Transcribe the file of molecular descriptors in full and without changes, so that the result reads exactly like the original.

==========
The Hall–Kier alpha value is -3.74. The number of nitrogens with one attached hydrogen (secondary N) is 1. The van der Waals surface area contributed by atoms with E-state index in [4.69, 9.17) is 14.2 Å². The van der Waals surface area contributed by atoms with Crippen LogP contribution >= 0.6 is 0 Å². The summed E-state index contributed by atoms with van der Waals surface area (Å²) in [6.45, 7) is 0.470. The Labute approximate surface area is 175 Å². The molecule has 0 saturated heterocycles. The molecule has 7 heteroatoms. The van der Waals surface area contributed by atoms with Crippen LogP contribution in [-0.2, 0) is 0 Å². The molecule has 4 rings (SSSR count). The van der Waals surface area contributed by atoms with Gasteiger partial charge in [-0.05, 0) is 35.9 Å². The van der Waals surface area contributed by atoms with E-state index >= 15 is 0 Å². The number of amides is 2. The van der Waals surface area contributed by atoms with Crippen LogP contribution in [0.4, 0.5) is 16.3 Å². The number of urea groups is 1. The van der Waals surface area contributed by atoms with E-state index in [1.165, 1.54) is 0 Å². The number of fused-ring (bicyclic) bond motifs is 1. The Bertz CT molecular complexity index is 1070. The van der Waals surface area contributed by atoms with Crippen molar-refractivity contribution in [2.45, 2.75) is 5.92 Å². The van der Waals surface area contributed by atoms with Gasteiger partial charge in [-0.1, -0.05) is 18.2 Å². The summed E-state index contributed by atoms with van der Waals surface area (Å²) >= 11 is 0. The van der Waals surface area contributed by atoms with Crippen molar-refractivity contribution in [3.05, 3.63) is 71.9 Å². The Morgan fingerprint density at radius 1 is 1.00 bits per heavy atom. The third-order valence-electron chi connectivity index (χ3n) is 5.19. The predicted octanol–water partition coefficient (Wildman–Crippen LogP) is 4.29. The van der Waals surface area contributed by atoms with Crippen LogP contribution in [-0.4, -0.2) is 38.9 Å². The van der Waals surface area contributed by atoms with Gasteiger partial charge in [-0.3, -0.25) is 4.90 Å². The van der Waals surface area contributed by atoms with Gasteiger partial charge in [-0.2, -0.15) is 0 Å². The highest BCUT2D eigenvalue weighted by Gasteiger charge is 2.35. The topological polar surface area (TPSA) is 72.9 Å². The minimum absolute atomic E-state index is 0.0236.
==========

The Hall–Kier alpha value is -3.74. The number of nitrogens with one attached hydrogen (secondary N) is 1. The van der Waals surface area contributed by atoms with E-state index in [4.69, 9.17) is 14.2 Å². The van der Waals surface area contributed by atoms with Crippen LogP contribution >= 0.6 is 0 Å². The summed E-state index contributed by atoms with van der Waals surface area (Å²) in [6.45, 7) is 0.470. The Labute approximate surface area is 175 Å². The molecule has 0 saturated heterocycles. The molecule has 7 heteroatoms. The van der Waals surface area contributed by atoms with Crippen LogP contribution in [-0.2, 0) is 0 Å². The molecule has 4 rings (SSSR count). The van der Waals surface area contributed by atoms with Gasteiger partial charge in [-0.05, 0) is 35.9 Å². The van der Waals surface area contributed by atoms with E-state index >= 15 is 0 Å². The number of amides is 2. The van der Waals surface area contributed by atoms with Crippen LogP contribution in [0.4, 0.5) is 16.3 Å². The number of urea groups is 1. The van der Waals surface area contributed by atoms with E-state index in [1.165, 1.54) is 0 Å². The number of fused-ring (bicyclic) bond motifs is 1. The Bertz CT molecular complexity index is 1070. The van der Waals surface area contributed by atoms with Crippen molar-refractivity contribution in [2.45, 2.75) is 5.92 Å². The van der Waals surface area contributed by atoms with Gasteiger partial charge in [-0.1, -0.05) is 18.2 Å². The summed E-state index contributed by atoms with van der Waals surface area (Å²) >= 11 is 0. The van der Waals surface area contributed by atoms with Crippen molar-refractivity contribution in [3.05, 3.63) is 71.9 Å². The Morgan fingerprint density at radius 1 is 1.00 bits per heavy atom. The third-order valence-electron chi connectivity index (χ3n) is 5.19. The predicted octanol–water partition coefficient (Wildman–Crippen LogP) is 4.29. The van der Waals surface area contributed by atoms with Crippen LogP contribution in [-0.4, -0.2) is 38.9 Å². The van der Waals surface area contributed by atoms with Gasteiger partial charge in [-0.3, -0.25) is 4.90 Å². The van der Waals surface area contributed by atoms with Gasteiger partial charge in [-0.2, -0.15) is 0 Å². The highest BCUT2D eigenvalue weighted by Gasteiger charge is 2.35. The topological polar surface area (TPSA) is 72.9 Å². The minimum absolute atomic E-state index is 0.0236.